“I find it curious that anti-affirmative action activists often have little to say about a far more objectionable practice in my opinion: that of legacy admissions,” Fang said. “… [the] Department of Justice under this administration continues to intentionally misread the Fourteenth Amendment and Supreme Court precedent while pretending to uphold the very tenets of equal opportunity it is in reality expending enormous energy dismantling.”

The original 2016 complaint that launched the DOJ investigation also levelled allegations against Brown University and Dartmouth College, claiming that the universities deliberately cap the number of Asian American students admitted every year. The DOJ declined to pursue investigations into Dartmouth and Brown, citing a lack of evidence.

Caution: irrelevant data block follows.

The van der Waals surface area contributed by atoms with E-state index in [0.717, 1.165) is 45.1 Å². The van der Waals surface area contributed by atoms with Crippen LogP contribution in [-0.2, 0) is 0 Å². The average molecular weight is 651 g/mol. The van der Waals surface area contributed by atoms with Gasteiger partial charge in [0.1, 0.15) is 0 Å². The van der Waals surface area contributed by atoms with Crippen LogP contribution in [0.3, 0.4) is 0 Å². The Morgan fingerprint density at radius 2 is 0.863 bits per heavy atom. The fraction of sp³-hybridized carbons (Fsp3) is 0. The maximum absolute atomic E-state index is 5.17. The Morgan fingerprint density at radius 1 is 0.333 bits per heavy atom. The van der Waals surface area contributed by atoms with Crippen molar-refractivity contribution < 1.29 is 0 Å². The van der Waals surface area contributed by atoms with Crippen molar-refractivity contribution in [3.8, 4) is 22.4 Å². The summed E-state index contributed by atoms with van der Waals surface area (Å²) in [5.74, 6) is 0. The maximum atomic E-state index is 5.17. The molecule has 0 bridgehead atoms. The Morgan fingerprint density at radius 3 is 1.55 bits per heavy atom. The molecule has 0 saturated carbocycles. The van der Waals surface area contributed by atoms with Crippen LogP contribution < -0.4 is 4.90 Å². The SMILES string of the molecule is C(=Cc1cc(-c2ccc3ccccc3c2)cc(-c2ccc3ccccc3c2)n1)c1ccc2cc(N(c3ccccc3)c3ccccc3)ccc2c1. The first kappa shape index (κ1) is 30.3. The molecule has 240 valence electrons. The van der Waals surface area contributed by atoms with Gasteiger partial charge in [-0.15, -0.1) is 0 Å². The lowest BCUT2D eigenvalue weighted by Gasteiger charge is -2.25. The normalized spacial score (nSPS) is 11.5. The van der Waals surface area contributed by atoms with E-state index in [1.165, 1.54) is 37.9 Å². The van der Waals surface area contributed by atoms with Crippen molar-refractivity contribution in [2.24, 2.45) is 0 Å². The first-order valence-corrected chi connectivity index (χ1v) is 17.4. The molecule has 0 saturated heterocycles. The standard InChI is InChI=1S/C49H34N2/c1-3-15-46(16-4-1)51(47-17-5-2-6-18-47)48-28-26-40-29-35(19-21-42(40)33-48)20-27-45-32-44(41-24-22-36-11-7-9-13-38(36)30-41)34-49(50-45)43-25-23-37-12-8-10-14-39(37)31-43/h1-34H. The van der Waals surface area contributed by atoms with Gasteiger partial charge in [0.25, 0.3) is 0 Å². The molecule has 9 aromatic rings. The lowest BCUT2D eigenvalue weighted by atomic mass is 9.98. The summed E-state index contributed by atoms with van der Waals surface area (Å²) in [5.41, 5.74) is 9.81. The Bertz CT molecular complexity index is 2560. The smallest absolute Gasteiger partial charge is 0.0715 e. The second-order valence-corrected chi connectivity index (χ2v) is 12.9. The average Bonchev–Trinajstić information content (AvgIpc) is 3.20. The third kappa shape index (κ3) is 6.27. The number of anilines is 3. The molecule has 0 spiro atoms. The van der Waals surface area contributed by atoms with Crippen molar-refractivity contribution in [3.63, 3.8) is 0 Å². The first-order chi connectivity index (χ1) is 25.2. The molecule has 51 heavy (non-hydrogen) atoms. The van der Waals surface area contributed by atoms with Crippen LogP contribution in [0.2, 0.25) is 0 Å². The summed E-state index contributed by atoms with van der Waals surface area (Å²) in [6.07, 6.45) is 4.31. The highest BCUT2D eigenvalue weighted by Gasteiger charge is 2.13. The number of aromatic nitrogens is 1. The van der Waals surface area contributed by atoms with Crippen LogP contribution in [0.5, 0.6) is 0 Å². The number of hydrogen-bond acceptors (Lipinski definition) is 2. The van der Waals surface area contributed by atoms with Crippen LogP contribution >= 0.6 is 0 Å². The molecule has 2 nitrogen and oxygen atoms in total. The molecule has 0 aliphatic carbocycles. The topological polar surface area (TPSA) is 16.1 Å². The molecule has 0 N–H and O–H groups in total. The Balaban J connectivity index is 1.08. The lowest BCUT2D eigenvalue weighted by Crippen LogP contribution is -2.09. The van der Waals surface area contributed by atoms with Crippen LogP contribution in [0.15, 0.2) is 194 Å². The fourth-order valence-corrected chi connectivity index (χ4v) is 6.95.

Regents of the University of California v. Bakke, decided in 1978, was the first Supreme Court case to uphold affirmative action.

Olivia Tucker | olivia.tucker@yale.edu

Kelly Wei | kelly.wei@yale.edu

Correction, Aug. 13: This article has been updated with the correct spelling of McClellan’s last name in all instances.

OLIVIA TUCKER
Olivia Tucker currently serves as associate editor of the Yale Daily News Magazine. She previously covered gender equity and diversity as a staff reporter. Originally from the San Francisco Bay Area, she is a sophomore in Davenport College majoring in political science and English.
KELLY WEI